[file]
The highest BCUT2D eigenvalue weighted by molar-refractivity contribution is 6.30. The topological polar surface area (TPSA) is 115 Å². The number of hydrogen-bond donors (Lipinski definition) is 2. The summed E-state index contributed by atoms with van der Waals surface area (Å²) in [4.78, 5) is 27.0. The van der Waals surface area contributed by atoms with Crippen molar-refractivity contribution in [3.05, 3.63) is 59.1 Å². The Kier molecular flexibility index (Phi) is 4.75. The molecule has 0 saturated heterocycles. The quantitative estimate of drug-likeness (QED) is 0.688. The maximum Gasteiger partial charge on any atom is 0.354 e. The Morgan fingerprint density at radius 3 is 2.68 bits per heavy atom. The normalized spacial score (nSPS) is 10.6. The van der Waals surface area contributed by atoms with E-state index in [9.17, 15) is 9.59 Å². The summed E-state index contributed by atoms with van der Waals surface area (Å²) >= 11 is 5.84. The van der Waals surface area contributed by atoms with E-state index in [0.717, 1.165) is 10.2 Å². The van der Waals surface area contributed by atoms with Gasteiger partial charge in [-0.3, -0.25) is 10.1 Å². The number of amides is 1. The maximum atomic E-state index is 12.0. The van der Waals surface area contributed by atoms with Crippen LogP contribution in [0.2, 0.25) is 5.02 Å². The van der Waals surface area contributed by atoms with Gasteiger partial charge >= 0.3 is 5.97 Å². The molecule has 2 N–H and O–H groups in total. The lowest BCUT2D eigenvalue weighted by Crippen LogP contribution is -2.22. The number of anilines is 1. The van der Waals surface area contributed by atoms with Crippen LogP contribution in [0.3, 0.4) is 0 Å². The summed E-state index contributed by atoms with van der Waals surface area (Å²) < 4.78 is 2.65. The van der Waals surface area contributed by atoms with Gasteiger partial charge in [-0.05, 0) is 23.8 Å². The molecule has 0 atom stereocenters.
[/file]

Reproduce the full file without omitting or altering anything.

The highest BCUT2D eigenvalue weighted by molar-refractivity contribution is 6.30. The topological polar surface area (TPSA) is 115 Å². The number of hydrogen-bond donors (Lipinski definition) is 2. The summed E-state index contributed by atoms with van der Waals surface area (Å²) in [4.78, 5) is 27.0. The van der Waals surface area contributed by atoms with Crippen molar-refractivity contribution in [3.05, 3.63) is 59.1 Å². The Kier molecular flexibility index (Phi) is 4.75. The molecule has 0 saturated heterocycles. The quantitative estimate of drug-likeness (QED) is 0.688. The maximum Gasteiger partial charge on any atom is 0.354 e. The Morgan fingerprint density at radius 3 is 2.68 bits per heavy atom. The normalized spacial score (nSPS) is 10.6. The van der Waals surface area contributed by atoms with E-state index in [9.17, 15) is 9.59 Å². The summed E-state index contributed by atoms with van der Waals surface area (Å²) >= 11 is 5.84. The van der Waals surface area contributed by atoms with E-state index in [0.717, 1.165) is 10.2 Å². The van der Waals surface area contributed by atoms with Gasteiger partial charge in [-0.3, -0.25) is 10.1 Å². The number of amides is 1. The maximum atomic E-state index is 12.0. The van der Waals surface area contributed by atoms with Crippen LogP contribution in [0.2, 0.25) is 5.02 Å². The van der Waals surface area contributed by atoms with Gasteiger partial charge >= 0.3 is 5.97 Å². The molecule has 2 N–H and O–H groups in total. The lowest BCUT2D eigenvalue weighted by Crippen LogP contribution is -2.22. The number of anilines is 1. The van der Waals surface area contributed by atoms with Crippen LogP contribution in [0.3, 0.4) is 0 Å². The summed E-state index contributed by atoms with van der Waals surface area (Å²) < 4.78 is 2.65. The van der Waals surface area contributed by atoms with Gasteiger partial charge in [-0.05, 0) is 23.8 Å². The molecule has 0 atom stereocenters.